Research Shows Sanctuary Cities Are Safer

At the sanctuary cities meeting in NYC. Left to right: Austin City Council member Gregorio Casar, University of California, San Diego professor Tom Wong, Chicago City Council member Carlos Ramirez-Rosa, National Immigration Law Center policy attorney Avideh Moussavian. (Photo by Rong Xiaoqing via Sing Tao Daily)

Do sanctuary cities make themselves “less safe” as U.S. Attorney General Jeff Sessions has claimed?

Tom Wong’s answer is no. Wong, an associate professor of political science at the University of California at San Diego, on March 28 shared his recent study titled “The Effects of Sanctuary Policies on Crime and the Economy” at #SEEKINGSANCTUARY, a meeting held in New York. The study found that sanctuary cities are safer and economically stronger than their non-sanctuary counterparts. Still, other speakers at the meeting noted that sanctuary cities have to not only defend but also fight back in order to better protect immigrants.

The gathering, the first of its kind in the nation, was organized by New York City Council Speaker Melissa Mark-Viverito and Local Progress, a national network of progressive local legislators, and held at Borough of Manhattan Community College on March 27 and 28. Representatives from the local governments and legislative bodies of more than 30 cities and counties attended the conference. Lawmakers, activists and researchers shared ideas and the experience of protecting immigrants in the current situation in many panels. Also on the panel at which Wong spoke were Austin City Council member Gregorio Casar, Chicago City Council member Carlos Ramirez-Rosa and Avideh Moussavian, policy attorney of the National Immigration Law Center.

Some time after the sanctuary city leaders started their meeting on the first day, Attorney General Jeff Sessions appeared at the White House press briefing and vowed to claw back the funding the Department of Justice allocated to the sanctuary cities. Hesaid that by refusing to cooperate with federal immigration law enforcement, these cities jeopardize their own public safety. But Wong said his study pointed in the opposite direction. [Editor’s note: Sanctuary city leaders, immigration lawyers and advocates argue that sanctuary localities are not in fact “refusing to cooperate” with federal law enforcement, but rather maintaining constitutional principles.]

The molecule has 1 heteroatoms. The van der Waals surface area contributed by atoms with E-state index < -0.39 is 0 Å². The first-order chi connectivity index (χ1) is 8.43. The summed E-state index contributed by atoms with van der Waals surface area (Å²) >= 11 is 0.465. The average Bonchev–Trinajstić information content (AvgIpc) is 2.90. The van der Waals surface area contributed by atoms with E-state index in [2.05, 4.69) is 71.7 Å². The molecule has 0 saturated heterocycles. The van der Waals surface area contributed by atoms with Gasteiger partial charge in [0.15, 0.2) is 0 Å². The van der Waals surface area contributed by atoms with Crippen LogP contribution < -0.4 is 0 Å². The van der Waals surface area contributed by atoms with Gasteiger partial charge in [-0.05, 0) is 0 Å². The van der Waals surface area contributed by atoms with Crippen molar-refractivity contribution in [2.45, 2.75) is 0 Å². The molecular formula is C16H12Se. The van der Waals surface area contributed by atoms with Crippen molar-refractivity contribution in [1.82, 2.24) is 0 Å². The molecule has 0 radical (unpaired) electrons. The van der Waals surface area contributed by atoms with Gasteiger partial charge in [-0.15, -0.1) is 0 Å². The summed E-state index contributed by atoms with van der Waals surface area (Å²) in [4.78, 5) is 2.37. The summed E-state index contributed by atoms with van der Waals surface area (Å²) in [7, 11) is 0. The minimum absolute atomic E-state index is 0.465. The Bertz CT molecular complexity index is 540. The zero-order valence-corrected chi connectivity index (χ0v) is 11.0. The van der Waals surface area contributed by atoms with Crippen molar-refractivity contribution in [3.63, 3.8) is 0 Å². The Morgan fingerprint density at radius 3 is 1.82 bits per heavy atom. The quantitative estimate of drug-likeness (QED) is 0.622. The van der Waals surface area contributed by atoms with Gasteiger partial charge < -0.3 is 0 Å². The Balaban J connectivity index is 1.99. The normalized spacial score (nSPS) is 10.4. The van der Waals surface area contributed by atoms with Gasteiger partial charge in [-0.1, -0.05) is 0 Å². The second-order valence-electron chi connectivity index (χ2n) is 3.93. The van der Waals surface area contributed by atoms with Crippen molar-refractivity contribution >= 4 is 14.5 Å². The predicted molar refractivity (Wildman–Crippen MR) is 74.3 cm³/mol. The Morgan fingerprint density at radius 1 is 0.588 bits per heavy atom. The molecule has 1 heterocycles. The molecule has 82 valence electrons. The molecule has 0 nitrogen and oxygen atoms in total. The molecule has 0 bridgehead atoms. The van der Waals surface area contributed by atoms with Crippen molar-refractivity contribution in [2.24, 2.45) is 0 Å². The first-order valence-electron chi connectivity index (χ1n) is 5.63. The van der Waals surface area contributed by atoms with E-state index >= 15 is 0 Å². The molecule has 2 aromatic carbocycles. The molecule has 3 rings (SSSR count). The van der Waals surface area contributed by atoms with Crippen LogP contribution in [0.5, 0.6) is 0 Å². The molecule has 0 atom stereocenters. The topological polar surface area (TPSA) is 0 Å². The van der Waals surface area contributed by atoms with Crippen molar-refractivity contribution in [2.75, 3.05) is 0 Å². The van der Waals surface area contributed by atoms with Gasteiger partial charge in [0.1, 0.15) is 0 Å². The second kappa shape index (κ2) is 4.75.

Wong’s study examined close to 2,500 counties, and analyzed data from Immigration and Customs Enforcement (ICE). It found sanctuary counties have 35.5 fewer crimes per 10,000 people than comparable non-sanctuary counties. In sanctuary counties, median household annual income is $4,353 higher, the poverty rate is 2.3 percent lower, and unemployment rate is 1.1 percent lower than non-sanctuary counties. The results hold true across sanctuary jurisdictions, but the disparities are even larger in the counties with the smallest populations. “Local police have always known that their cities are safer if they are not distracted by the immigration enforcement and can focus only on public safety,” said Wong.

But even the sanctuary cities are not absolutely safe for immigrants. Ramirez-Rosa took the recent incident in Chicago in which ICE officers raided a private home and shot an immigrant who was not their target as an example to show that even in a blue city, local government cannot block the actions of federal immigration officers. But he said that local governments have the right to not cooperate with ICE or launch their own criminal justice reform to reduce the likelihood that undocumented immigrants will be deported after being arrested for committing minor crimes. “The Trump administration considers all undocumented immigrants as priorities for deportation. But that policy can work only with the cooperation from local law enforcement,” said Ramirez-Rosa.

He also called on progressive people to not use the language of the conservatives. “If I hear more Democrats saying we are not against deportation of criminals, we’ll be in trouble,” said Ramirez-Rosa. “To Trump, every undocumented immigrant is a criminal.”

Casar also noted that sanctuary cities are not absolutely safe for immigrants. He said in Austin, the City Council made sure the head of the police department “is on our side” when it confirmed the appointment. Still, “we have laws prohibiting police shooting unarmed civilians. But look what has happened,” said Casar. (…)

Moussavian highlighted the importance of resistance by the public. She cited the recent case in El Paso, Texas, in which a woman was arrested by ICE when she went to court to seek a protection order against her abusive partner. The county attorney renounced the action. ICE claimed the arrest happened outside the court while the county attorney released a surveillance video showing ICE officers were inside the court. “ICE didn’t have to lie but they lied. It shows even ICE cares about public opinions,” said Moussavian.

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